Ask most people to name a quality London Dry gin, and Tanqueray will be one of the brands first mentioned.
The brand goes way back to the early 1830’s, when Charles Tanqueray, launched his first distillery and the recipe was subsequently developed in 1838.
So good was the recipe that it has never changed, and is the one still in use today.
The company was taken over by Charles’ son, and it is alleged that during the prohibition years, in America, in the 1920’s, that Tanqueray was shipped to islands just off the US coastline, and the gin was traded on the black market.
There is even a tale that suggests that the gin was shipped in floatable cases. This brings a whole new meaning to a message in a bottle!
During the blitz, in 1941, the Tanqueray distillery was virtually levelled, and the only surviving still, known as ”Old Tom,” now resides in Scotland at Cameron Bridge.
United distillers, now Diageo, took over the brand in 1986, and in 1989, John Tanqueray, the great-great grandson of Charles, retired. The last member of the family, to work there.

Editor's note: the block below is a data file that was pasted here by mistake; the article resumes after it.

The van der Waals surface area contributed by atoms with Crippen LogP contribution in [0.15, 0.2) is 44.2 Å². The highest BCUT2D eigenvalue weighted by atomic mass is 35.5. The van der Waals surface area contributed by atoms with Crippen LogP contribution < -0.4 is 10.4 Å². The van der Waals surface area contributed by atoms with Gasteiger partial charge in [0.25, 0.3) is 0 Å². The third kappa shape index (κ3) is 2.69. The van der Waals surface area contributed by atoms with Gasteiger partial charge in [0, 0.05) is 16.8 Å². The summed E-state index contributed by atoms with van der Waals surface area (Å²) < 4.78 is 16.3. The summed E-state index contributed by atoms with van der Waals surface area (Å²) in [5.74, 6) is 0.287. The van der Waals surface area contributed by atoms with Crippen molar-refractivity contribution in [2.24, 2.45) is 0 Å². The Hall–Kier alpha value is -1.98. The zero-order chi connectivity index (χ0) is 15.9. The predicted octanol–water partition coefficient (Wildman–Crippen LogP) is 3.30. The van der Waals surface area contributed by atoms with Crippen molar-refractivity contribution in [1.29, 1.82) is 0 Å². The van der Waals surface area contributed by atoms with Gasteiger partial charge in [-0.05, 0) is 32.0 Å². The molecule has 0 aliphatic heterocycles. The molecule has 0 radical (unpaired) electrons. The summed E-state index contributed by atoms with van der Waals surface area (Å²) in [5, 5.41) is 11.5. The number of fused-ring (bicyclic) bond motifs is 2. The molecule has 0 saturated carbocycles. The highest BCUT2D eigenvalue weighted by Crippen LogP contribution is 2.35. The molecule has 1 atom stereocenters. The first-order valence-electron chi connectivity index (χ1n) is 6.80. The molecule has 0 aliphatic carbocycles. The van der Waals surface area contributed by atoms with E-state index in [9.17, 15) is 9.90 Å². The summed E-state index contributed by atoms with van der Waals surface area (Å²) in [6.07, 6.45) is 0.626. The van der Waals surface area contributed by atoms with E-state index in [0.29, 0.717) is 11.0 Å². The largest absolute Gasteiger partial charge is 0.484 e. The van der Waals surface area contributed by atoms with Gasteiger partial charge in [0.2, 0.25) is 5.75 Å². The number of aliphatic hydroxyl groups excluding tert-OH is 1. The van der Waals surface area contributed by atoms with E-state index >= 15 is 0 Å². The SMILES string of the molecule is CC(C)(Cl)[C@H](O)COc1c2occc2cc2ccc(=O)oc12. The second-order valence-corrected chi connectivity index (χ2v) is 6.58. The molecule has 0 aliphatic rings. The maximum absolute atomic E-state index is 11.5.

It is interesting that for a gin that has been around for so long, that the recipe is still unknown.
We know that only four botanicals are used, and they are believed to be juniper, a given, liquorice and angelica root and coriander seeds.
The distinctive green bottle has a pineapple and two axes on it.
Pineapples were a known 1800’s symbol of hospitality and wealth. As for the axes?
There’s some myth and legend suggesting that this may be to do with the Tanqueray family fighting during the crusades.
The most recent addition to the Tanqueray range is Flor de Sevilla. Inspired by one of Charles Tanqueray’s original recipes, this unique distilled gin with Sevilla Orange essence, has that perfectly balanced feel to it from the bittersweet Sevilla Oranges alongside the complexity of the Tanqueray London Dry liquid.
Enjoy this gin paired with a premium tonic and a slice of orange!